glossary of terms


Variously known as "the mass, "the Lord's Supper," and "holy communion," Christian sacrament commemorating Jesus' Last Supper with his disciples.

The word "Eucharist" comes from the Greek eucharistia, meaning "thanksgiving." Other names used for this key Christian ritual are "Holy Communion," "the Lord's Supper," the "Mass," and, in Eastern churches, the "Divine Liturgy." All three Synoptic Gospels (Matthew, Mark, and Luke) as well as other early Christian texts (incl. 1 Corinthians) tell of the institution of the ritual during Christ's Last Supper with his disciples, when he gave them bread ("this is my body") and wine ("this is my blood"). The Eucharist commemorates that event. While it has been an almost universally practiced ritual throughout Christian history, this sacrament or ordinance has taken various forms among different denominations.

Controversy over the Eucharist first arose in the early Middle Ages and centered on the nature of the presence of Jesus in the Eucharist.  Debate focused, in other words, on the extent to which the body and blood of Christ were actually present in (as opposed to symbolically represented by) the consecrated elements (the bread and wine, or other items used in the ritual).

By the 13th century, the doctrine of "transubstantiation" became the dominant Roman Catholic teaching. The consecration of the elements, according to this doctrine, effects a change in the "substance" of the bread and wine, while the "accidents" (the outward appearance of the elements) remains the same. This doctrine was developed in detail in the writings of the great medieval theologian, St. Thomas Aquinas. Since the Council of Trent (1562), the Mass has been viewed as a Eucharistic sacrifice. Mass is celebrated every Sunday and on major feast days. Generally, only baptized Catholics receive the Sacrament, and every Catholic is expected to receive it at least once each year.

Eastern Orthodox Churches refer to the seven sacraments as mysteries, and the Eucharist is referred to as the Divine Liturgy. A greater emphasis is placed on the invocation of the Holy Spirit upon the elements than among Roman Catholics. The communicant (the individual receiving Communion) receives a piece of consecrated, leavened bread in a spoonful of consecrated wine. After the prayer of consecration, the elements are believed to have become the body and blood of Christ, but how this happens is considered a mystery. Communicants are expected to receive the Sacrament at least four times each year.

The meaning and practice of Holy Communion was a major point of controversy during the Protestant Reformation.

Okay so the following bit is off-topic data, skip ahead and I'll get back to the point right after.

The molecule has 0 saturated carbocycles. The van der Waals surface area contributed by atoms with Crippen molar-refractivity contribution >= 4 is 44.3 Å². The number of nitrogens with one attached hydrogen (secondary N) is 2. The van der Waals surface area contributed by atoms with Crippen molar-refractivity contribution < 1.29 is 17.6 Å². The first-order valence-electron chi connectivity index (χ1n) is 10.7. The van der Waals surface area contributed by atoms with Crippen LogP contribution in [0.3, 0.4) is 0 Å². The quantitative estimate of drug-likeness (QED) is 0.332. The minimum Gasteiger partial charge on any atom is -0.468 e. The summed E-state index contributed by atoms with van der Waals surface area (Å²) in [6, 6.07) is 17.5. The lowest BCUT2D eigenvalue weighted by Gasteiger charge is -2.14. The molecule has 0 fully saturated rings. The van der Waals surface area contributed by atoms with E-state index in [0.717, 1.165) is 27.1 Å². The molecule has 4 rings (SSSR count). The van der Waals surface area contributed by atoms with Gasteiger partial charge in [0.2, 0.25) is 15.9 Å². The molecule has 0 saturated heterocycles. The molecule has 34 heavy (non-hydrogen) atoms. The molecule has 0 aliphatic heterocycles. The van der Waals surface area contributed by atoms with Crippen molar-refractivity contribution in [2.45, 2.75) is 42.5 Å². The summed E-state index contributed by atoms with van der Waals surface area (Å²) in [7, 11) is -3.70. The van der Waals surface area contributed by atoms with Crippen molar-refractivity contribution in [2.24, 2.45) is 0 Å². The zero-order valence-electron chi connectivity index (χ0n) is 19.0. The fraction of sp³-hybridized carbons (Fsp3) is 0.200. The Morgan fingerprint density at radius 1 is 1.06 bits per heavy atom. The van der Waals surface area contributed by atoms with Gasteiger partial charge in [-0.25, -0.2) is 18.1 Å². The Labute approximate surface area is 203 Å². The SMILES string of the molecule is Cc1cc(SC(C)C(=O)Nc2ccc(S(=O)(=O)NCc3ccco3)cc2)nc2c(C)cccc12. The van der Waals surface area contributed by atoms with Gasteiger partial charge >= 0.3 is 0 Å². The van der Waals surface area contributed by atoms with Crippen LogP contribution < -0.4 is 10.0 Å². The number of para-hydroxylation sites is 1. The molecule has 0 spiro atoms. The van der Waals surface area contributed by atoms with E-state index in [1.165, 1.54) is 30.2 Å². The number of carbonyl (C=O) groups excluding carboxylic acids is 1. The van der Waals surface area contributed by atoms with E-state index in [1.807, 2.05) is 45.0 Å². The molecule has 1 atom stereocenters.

Among Protestant groups, the Anglicans (usually called Episcopalians in North America) and Lutherans most closely resemble Catholics in Eucharistic theology and practice.  Episcopalians refer to the Eucharist as thanksgiving. Bread and wine are used, and Christ's presence is affirmed but not explained. Communion is received every Sunday, usually by both children and adults.

Since the sixteenth century, Lutheran churches have affirmed the Real Presence of the body and blood of Christ "in, with, and under" the bread and wine, a doctrine known as consubstantiation. In other words, after the consecration, both the bread and wine and the Body and Blood of Christ coexist. Among Lutherans, emphasis is placed on Holy Communion providing a remission of sins. The ritual is celebrated on the first Sunday of the month, and children generally do not receive Communion.

Presbyterian, Congregational, and Reformed Churches follow the teachings of John Calvin, who taught a "real but spiritual presence" of the living Christ in the Eucharist. That presence, however, was to be located more in the sacramental action than in the elements, which according to Calvin are not transformed. Through the ritual action, the power or virtue of the Body and Blood of Christ is transferred to believers, a doctrine that became known as virtualism. (The Reformer Huldrych Zwingli went even further than Calvin, and insisted that the Lord's Supper was primarily a memorial rite). For these Calvin-influenced churches, Christ's body remains in heaven during the Lord's Supper, but his Spirit is in the meal, and the faithful communicant receives Christ spiritually. Most celebrate Communion monthly.

Methodist and Baptist Churches commonly refer to the Eucharist as the Lord's Supper and consider it a memorial that commemorates Jesus' death and sacrifice (though recently some Methodists and Baptists have moved toward a more sacramental interpretation of the Eucharist). Bread and grape juice are used.

Restorationist churches (incl. Disciples of Christ, Christian Churches, and Churches of Christ), like Baptists, view the meal primarily as a memorial of Christ's death. The Lord's Supper is celebrated weekly with bread and grape juice distributed to church members seated in their pews.

Latter-day Saints (Mormons) refer to the meal primarily as "the Sacrament" and celebrate the meal every Sunday. Bread and water are distributed to church members in their pews, usually by boys aged twelve or thirteen known as "deacons."

Among the many denominations who do not celebrate the Eucharist are the Society of Friends (Quakers) and the Salvation Army.

While Eucharistic prayers differ significantly among churches, they often contain thanksgiving for creation and redemption, the words of Christ spoken at the Last Supper, an invocation of the Holy Spirit, and some form of intercession for the living and the dead. In many churches, such prayers are collected in official handbooks for worship.